We have a fast pace with the Fedora project release cycle of six months, which might also be a difference. I see the FSL more as a starting point to build your own RPM-based security testing platform than a simple pentest distro.

Q Apart from offering Fedora Security Lab, you also teach Fedora Security and the Open Source Security Testing Methodology Manual (OSSTMM). How easy is it to educate people about concepts like penetration testing and security assessment?

The OSSTMM breaks with a lot of conventional security thinking. It is a scientific approach and, for several people, it is not easy to accept a new truth, at first. As soon as the practicability of the OSSTMM is demonstrated and you start using it in your daily work, you see the proper test results and you understand how it helps to become a much better security tester or security analyst.
In my opinion, it is easy to teach in regions like India because people are hungry for knowledge. But teaching security practices is also challenging, because people will not accept methodologies that do not work for them.

Q Considering the present job scenario in the IT industry, what is your opinion about security testing as a career?
It is awesome to have a career in security testing, but before you learn how to destroy or manipulate something, you should learn how to build and maintain it first. It is much harder to maintain a secure infrastructure than to find a flaw in this infrastructure. So the admins who are able to maintain a secure environment are the real super heroes.

Q Why should enterprises nowadays focus more on security rather than on expanding their existing operations?
The operational business will always come first, but operational security is the vital part of keeping it running.

Unfortunately, in my experience, what enterprises invest in security analysis is often not even one per cent of their revenue. Instead, entrepreneurs invest in more security solutions: “Yeah, just let us buy another firewall or IDS.” Enterprises that focus more on cyber security than on other security channels are making a mistake.

With the exploding number of breach of trusts that we have from different security channels, a security strategy needs to consider all these new vectors and figure out how to measure them and make the process transparent. Even today, I believe the easiest and most successful way to breach security is through the human channel (social engineering).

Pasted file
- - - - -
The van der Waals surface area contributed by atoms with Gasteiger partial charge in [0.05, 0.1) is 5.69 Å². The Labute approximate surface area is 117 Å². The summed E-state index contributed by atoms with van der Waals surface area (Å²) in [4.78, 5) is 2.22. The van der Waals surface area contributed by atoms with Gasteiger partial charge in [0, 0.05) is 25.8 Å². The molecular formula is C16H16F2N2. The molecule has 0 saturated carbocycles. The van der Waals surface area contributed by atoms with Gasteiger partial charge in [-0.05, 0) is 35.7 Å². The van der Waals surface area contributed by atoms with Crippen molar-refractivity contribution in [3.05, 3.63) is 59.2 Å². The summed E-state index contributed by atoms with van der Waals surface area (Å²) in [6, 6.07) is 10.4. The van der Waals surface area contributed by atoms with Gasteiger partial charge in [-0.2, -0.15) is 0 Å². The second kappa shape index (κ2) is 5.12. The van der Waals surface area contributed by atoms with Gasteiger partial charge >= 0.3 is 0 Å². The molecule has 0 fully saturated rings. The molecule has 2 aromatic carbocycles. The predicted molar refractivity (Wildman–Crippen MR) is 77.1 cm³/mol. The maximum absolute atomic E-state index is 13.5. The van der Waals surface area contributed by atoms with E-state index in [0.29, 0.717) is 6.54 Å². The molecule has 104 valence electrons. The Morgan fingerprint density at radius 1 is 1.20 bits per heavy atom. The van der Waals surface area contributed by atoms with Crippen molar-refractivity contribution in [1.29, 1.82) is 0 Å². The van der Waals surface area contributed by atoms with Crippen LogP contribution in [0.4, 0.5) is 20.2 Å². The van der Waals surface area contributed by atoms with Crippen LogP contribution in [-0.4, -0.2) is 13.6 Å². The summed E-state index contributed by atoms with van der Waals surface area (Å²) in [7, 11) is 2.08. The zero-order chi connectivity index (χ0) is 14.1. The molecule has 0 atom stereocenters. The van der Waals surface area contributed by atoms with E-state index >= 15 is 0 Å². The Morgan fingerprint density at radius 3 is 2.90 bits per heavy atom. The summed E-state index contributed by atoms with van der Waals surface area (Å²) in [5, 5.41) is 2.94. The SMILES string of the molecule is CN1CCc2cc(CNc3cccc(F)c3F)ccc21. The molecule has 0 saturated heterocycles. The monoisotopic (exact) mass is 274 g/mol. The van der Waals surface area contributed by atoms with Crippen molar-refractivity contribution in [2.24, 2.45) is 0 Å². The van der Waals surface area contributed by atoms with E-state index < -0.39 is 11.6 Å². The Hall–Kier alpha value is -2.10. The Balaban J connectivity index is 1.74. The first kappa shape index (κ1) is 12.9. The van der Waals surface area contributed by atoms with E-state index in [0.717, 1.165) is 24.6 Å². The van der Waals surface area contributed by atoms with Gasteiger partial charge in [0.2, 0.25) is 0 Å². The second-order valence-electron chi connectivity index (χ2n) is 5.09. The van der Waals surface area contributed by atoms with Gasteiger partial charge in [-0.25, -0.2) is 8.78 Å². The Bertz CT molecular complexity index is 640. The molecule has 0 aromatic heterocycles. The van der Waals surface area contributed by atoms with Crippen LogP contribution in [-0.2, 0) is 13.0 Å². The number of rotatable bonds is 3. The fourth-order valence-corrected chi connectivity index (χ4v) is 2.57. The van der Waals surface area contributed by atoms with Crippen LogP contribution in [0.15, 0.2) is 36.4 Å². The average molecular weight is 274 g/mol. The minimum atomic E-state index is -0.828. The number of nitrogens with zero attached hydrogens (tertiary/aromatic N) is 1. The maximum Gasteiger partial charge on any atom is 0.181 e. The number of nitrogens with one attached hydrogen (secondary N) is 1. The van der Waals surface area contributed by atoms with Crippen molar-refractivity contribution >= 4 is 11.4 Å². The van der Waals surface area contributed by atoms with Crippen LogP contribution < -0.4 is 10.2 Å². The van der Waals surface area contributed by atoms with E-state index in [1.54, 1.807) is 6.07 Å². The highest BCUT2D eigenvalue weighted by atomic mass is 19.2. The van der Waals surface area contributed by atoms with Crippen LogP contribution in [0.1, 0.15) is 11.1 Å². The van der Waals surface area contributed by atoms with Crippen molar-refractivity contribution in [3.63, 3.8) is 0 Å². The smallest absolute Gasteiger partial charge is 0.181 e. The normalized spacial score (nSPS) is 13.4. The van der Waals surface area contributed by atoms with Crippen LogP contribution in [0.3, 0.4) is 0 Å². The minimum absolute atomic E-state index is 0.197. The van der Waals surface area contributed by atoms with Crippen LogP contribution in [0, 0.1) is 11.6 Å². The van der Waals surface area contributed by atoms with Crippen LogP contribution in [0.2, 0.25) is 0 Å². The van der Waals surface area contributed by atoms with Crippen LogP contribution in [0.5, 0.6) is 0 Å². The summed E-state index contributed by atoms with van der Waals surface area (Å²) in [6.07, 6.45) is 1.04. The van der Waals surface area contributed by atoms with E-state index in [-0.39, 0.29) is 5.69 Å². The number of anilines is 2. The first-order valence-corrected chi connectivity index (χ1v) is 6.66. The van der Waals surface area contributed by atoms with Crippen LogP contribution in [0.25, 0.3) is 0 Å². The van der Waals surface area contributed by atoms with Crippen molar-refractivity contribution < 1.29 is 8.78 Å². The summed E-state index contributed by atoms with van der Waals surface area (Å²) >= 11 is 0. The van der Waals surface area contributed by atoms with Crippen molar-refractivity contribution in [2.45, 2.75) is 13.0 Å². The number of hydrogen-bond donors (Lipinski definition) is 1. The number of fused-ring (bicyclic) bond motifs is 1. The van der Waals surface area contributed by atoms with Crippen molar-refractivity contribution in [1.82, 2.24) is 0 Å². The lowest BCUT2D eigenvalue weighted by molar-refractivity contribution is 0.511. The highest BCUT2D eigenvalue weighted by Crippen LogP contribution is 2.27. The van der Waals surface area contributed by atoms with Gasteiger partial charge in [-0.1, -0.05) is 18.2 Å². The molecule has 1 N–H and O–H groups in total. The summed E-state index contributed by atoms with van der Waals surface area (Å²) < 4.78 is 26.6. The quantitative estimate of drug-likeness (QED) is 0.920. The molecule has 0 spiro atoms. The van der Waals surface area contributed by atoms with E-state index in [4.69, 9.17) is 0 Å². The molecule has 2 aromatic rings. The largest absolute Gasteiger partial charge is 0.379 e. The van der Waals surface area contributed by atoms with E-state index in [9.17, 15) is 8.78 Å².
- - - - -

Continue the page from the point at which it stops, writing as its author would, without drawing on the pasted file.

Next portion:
Another mistake is to rely on compliance and standards too much. While compliance assures average quality and security standards, which is good, it can also be a threat that can disable the operational business from one day to another. Being compliant does not mean you are secure, and being secure does not necessarily mean that you are complying with the required regulations or standards either.

Q Lastly, how has the field of penetration testing and security assessment evolved in the recent past?
I think the security communities have become more professional, which is good and bad at the same time. You end up with conflicting pressures of having fun, being a proper tester or making money.
What concerns me a bit is the trend of external bug bounty programmes run by big vendors that are very popular in India. Some might see this as an evolution. In my opinion, bug bounties are a bad way to deal with security and with people. It focuses on the limitations, and you get paid only if you find a bug. And corporates even save money by outsourcing these programmes — partnering with bug bounty brokers or coordinators.

I want to cite my mentor Pete Herzog here: “In street economics, it is just called pimping.” This means proper and complete testing is considered not worth paying for anymore. I am convinced that if this trend becomes increasingly successful, and if more and more follow this model, the payments will break down, and the quality of limitations found will get worse. That, of course, is bad for security.